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May 2011

April 2011

Brave face


I’m going to revisit something I posted a little over a month ago mentioning the renowned education journalist and former BBC correspondent Mike Baker.  

I photographed him as he was chairing an event I was at. He looked the very picture of health, charm and bonhomie. 

Well, he wasn’t. Now that he himself has gone public with it, I can say that - although none of us knew at the time - Mike, who has never smoked and always kept very fit, running and cycling, was about to be diagnosed with lung cancer when these pictures were taken.  

You wouldn’t wish such a condition on anyone, obviously - but good grief, Mike Baker?! Everyone who knows and loves him (and they are many) is shocked and wishes him the very best as he goes into treatment - which I must say he seems to be tackling with all the courage, intelligence, thoroughness and indeed self-deprecating humour (what can chemo do to his hair that nature wasn’t already?) that make him the splendid person he is.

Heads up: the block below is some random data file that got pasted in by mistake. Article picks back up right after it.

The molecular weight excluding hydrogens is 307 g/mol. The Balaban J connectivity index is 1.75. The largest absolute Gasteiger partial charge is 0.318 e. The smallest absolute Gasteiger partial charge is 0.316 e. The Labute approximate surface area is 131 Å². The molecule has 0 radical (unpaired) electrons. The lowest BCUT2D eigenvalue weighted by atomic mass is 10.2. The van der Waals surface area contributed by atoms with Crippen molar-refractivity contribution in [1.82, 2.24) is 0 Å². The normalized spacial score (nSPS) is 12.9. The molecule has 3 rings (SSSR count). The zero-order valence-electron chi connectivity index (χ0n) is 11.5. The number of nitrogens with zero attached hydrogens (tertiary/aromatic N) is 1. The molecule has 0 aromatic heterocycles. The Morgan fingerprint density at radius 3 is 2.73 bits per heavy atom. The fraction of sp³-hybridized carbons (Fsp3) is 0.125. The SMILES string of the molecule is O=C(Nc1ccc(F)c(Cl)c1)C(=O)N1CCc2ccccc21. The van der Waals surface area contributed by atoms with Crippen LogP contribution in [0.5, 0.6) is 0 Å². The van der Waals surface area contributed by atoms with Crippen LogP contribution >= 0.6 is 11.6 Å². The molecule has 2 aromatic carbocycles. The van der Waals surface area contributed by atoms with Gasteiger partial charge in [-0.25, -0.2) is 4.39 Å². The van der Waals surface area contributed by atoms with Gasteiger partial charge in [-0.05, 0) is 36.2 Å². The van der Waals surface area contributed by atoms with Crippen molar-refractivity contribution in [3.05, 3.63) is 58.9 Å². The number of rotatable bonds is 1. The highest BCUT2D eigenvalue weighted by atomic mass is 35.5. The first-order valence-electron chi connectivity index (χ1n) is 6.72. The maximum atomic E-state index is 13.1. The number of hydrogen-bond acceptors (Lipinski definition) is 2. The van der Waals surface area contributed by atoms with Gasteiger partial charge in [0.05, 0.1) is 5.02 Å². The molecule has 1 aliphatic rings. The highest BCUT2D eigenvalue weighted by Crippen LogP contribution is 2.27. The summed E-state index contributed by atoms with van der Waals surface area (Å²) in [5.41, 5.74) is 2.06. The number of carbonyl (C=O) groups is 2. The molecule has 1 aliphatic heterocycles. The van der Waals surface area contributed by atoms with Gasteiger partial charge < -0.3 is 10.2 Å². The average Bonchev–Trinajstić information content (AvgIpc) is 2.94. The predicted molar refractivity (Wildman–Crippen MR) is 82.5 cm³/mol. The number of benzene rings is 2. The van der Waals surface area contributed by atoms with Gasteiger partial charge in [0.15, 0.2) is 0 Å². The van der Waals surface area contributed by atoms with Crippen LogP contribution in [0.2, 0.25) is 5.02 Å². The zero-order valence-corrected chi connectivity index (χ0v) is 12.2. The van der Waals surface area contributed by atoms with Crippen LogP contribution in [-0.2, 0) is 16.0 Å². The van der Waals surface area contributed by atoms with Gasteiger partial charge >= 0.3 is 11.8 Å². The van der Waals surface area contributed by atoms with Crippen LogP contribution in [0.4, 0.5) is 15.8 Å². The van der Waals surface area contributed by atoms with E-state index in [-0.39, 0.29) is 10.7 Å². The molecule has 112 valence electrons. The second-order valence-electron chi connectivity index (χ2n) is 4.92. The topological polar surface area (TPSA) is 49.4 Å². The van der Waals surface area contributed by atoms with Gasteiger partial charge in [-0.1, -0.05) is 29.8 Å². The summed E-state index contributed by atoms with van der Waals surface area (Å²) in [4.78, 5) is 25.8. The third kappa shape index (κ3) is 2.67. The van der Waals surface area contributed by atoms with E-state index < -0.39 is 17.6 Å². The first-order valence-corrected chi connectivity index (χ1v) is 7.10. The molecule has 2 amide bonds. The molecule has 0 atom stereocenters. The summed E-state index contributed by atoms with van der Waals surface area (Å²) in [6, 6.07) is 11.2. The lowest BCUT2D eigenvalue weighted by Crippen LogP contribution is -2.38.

A year ago I was also ending a long and far less distinguished career with the BBC (latterly also as an education correspondent) to seize the very lucky opportunity to spend more time with those I love and doing the things I love. Mike’s predicament is one of those cold wet slaps in the face that remind us why that is always the right thing to do. 


May Day breeze

Shot through my study window - which, I know, could do with a clean and is like sticking a jam jar over the end of the 70-200 - but it’s early, I’m in my dressing gown! Lovely light and a frisky breeze catching the neighbours’ silver birch tree.

In the afternoon, the bamboo was also in motion:

OK, I cracked and finally got around to mowing the lawn too. Found the cat’s missing collar in the long grass. Birds safe.